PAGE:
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Are GMOs good or bad? Show more Show less
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GMOs (genetically modified organisms) are organisms (plants and animals) that have had specific genes from a different species inserted into its own DNA. This results in the crop having new desirable features. Examples include papayas that are virus-resistant or corn that is herbicide-resistant. Our food has been genetically modified since the first GMO tomato (Flvr Svr) in the early 1990s. The acceptance of GMOs has varied between countries; the United States, Argentina, and Canada have quickly adopted GMOs while the EU countries have passed stricter legislation. There is a heated debate over whether GMOs are good or bad for our health, environment, world hunger, and the economy.

GMOs are bad Show more Show less

GMOs come with legal/economic risks (research restrictions and lawsuits against farmers) and health risks (increased amount of toxic herbicide on the crops and unintended DNA changes). The increased use of herbicide and decreased biodiversity associated with GMOs are also harmful to the environment.
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There are legal and socioeconomic risks associated with GMOs

GMOs are patented which restricts the ability for independent research. It also allows corporations to sue when farmers have GM seeds accidentally flow onto their farms. This threatens the livelihoods of non-GMO and organic farmers.

The Argument

Companies develop GMOs for several business reasons. One reason is that companies can charge much more. GMO seeds are much more expensive than non-GMO seeds. GMO corn seeds can cost $150 more per bag than non-GMO corn seeds.[1] Another reason that companies develop GMOs is that when a seed is genetically modified it is then able to be patented. There are serious legal and socio-economic risks associated with patenting crops. First, patent licenses prohibit others from researching those crops.[2] This restricts the ability of independent organizations and scientists to research the safety of GMOs. Second, the widespread use of GMOs is threatening non-GMO and organic farming. When modified seeds accidentally flow onto non-GMO farms, the GMO corporations (such as Monsanto) can then come after those farmers with patent infringement lawsuits.[3] This threatens those farmers livelihoods.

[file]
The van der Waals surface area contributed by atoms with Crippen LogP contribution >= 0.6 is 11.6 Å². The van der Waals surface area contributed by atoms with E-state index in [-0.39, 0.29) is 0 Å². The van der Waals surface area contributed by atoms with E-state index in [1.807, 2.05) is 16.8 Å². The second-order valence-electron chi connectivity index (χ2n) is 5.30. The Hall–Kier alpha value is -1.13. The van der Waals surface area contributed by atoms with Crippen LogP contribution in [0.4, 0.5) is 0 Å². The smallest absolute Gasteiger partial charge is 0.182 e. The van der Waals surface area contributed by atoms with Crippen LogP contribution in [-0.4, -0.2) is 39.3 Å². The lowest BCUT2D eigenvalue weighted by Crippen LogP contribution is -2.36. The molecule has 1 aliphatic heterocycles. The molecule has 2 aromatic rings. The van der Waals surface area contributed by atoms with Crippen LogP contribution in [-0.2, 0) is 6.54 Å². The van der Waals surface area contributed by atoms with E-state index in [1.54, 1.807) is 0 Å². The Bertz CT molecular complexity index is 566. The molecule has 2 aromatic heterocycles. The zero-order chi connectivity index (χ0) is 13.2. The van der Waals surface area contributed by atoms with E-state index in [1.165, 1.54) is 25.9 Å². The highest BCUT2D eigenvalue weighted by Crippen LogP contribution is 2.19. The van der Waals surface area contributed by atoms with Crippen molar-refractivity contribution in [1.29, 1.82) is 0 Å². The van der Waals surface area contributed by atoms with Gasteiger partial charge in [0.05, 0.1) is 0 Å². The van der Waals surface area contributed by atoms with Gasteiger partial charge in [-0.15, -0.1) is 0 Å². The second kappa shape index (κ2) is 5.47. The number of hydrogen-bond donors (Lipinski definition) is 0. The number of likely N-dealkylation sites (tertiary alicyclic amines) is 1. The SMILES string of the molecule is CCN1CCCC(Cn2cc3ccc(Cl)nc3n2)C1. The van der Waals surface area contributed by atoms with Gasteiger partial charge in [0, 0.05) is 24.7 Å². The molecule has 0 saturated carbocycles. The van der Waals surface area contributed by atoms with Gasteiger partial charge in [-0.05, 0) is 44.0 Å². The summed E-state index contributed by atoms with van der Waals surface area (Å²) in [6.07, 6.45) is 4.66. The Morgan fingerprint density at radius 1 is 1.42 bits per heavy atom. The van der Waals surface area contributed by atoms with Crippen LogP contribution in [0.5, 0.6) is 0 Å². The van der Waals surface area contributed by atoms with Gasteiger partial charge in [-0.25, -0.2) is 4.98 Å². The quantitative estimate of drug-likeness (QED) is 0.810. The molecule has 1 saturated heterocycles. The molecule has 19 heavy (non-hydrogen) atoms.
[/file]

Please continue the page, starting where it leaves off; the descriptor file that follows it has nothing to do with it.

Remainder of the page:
Counter arguments

Patents do not harm people. Corporations only go after people that purposefully infringe on their patent rights. Patents also don’t impede research. There has already been extensive independent research. GMOs were tested by more than 275 global independent science organizations that all came to the same conclusion that GMOs are as safe as non-GMOs.[4]

Proponents

Premises

[P1] GMOs are patented. [P2] Patents restrict the ability of independent organizations and scientists to research the safety of GMOs. [P3] GMO seeds can flow onto non-GMO farms. [P4] GMO corporations can come after those farmers with patent infringement lawsuits [P5] The use of GMOs is threatening the livelihoods of non-GMO and organic farmers.

Rejecting the premises

[Rejecting P2] There has already been extensive independent research. [Rejecting P4] Corporations only go after people that purposefully infringe on their patent rights.

References

  1. https://modernfarmer.com/2013/12/post-gmo-economy/
  2. https://www.journals.uchicago.edu/doi/10.1086/697749
  3. https://www.centerforfoodsafety.org/reports/1770/seed-giants-vs-us-farmers
  4. https://gmo.geneticliteracyproject.org/FAQ/are-gmos-safe/

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This page was last edited on Thursday, 9 Jul 2020 at 02:09 UTC

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